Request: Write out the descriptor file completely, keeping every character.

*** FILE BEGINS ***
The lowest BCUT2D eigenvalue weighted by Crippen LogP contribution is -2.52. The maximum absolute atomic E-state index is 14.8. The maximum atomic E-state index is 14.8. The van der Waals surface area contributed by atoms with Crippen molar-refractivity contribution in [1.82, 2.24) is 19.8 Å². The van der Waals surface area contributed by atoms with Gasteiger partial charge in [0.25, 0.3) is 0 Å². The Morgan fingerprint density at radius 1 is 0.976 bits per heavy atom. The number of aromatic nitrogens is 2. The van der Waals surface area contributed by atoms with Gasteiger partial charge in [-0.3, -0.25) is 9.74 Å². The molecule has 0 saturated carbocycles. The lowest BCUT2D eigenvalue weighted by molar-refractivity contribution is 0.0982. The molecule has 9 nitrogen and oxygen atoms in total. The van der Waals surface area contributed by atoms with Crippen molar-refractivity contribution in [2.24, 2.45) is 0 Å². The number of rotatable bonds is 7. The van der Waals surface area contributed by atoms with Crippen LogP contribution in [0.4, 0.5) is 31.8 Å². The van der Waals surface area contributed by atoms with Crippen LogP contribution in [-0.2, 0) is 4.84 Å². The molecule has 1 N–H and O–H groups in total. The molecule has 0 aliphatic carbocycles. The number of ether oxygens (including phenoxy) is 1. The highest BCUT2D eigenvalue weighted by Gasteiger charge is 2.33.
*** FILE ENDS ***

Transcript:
The lowest BCUT2D eigenvalue weighted by Crippen LogP contribution is -2.52. The maximum absolute atomic E-state index is 14.8. The maximum atomic E-state index is 14.8. The van der Waals surface area contributed by atoms with Crippen molar-refractivity contribution in [1.82, 2.24) is 19.8 Å². The van der Waals surface area contributed by atoms with Gasteiger partial charge in [0.25, 0.3) is 0 Å². The Morgan fingerprint density at radius 1 is 0.976 bits per heavy atom. The number of aromatic nitrogens is 2. The van der Waals surface area contributed by atoms with Gasteiger partial charge in [-0.3, -0.25) is 9.74 Å². The molecule has 0 saturated carbocycles. The lowest BCUT2D eigenvalue weighted by molar-refractivity contribution is 0.0982. The molecule has 9 nitrogen and oxygen atoms in total. The van der Waals surface area contributed by atoms with Crippen molar-refractivity contribution in [2.24, 2.45) is 0 Å². The number of rotatable bonds is 7. The van der Waals surface area contributed by atoms with Crippen LogP contribution in [0.4, 0.5) is 31.8 Å². The van der Waals surface area contributed by atoms with Crippen LogP contribution in [-0.2, 0) is 4.84 Å². The molecule has 1 N–H and O–H groups in total. The molecule has 0 aliphatic carbocycles. The number of ether oxygens (including phenoxy) is 1. The highest BCUT2D eigenvalue weighted by Gasteiger charge is 2.33.